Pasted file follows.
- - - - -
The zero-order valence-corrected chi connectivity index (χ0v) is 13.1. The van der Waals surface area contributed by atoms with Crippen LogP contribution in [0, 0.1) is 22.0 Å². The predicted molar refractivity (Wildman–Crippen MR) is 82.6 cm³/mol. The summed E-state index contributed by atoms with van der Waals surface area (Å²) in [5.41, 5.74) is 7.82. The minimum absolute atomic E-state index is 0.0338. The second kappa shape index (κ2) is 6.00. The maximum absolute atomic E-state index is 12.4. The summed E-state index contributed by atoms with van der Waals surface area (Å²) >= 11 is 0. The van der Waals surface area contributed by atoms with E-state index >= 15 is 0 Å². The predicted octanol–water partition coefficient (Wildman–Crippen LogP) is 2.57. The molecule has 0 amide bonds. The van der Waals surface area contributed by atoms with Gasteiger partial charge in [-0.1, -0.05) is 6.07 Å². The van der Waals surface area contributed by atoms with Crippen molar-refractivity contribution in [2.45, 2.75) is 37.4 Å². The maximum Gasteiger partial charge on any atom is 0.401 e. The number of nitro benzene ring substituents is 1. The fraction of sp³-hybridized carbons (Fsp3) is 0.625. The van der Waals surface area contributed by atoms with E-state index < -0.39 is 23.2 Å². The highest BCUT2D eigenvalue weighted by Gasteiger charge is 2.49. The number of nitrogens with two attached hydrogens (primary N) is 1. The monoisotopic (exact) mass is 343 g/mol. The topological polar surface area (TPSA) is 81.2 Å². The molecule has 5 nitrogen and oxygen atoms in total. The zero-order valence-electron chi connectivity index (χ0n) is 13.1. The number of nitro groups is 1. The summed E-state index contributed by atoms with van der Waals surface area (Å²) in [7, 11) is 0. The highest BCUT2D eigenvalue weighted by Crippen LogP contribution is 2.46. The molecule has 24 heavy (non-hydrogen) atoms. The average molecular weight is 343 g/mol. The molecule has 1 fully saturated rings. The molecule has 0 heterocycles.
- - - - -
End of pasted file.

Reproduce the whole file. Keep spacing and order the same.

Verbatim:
The zero-order valence-corrected chi connectivity index (χ0v) is 13.1. The van der Waals surface area contributed by atoms with Crippen LogP contribution in [0, 0.1) is 22.0 Å². The predicted molar refractivity (Wildman–Crippen MR) is 82.6 cm³/mol. The summed E-state index contributed by atoms with van der Waals surface area (Å²) in [5.41, 5.74) is 7.82. The minimum absolute atomic E-state index is 0.0338. The second kappa shape index (κ2) is 6.00. The maximum absolute atomic E-state index is 12.4. The summed E-state index contributed by atoms with van der Waals surface area (Å²) >= 11 is 0. The van der Waals surface area contributed by atoms with E-state index >= 15 is 0 Å². The predicted octanol–water partition coefficient (Wildman–Crippen LogP) is 2.57. The molecule has 0 amide bonds. The van der Waals surface area contributed by atoms with Gasteiger partial charge in [-0.1, -0.05) is 6.07 Å². The van der Waals surface area contributed by atoms with Crippen molar-refractivity contribution in [2.45, 2.75) is 37.4 Å². The maximum Gasteiger partial charge on any atom is 0.401 e. The number of nitro benzene ring substituents is 1. The fraction of sp³-hybridized carbons (Fsp3) is 0.625. The van der Waals surface area contributed by atoms with E-state index < -0.39 is 23.2 Å². The highest BCUT2D eigenvalue weighted by Gasteiger charge is 2.49. The number of nitrogens with two attached hydrogens (primary N) is 1. The monoisotopic (exact) mass is 343 g/mol. The topological polar surface area (TPSA) is 81.2 Å². The molecule has 5 nitrogen and oxygen atoms in total. The zero-order valence-electron chi connectivity index (χ0n) is 13.1. The number of nitro groups is 1. The summed E-state index contributed by atoms with van der Waals surface area (Å²) in [7, 11) is 0. The highest BCUT2D eigenvalue weighted by Crippen LogP contribution is 2.46. The molecule has 24 heavy (non-hydrogen) atoms. The average molecular weight is 343 g/mol. The molecule has 1 fully saturated rings. The molecule has 0 heterocycles.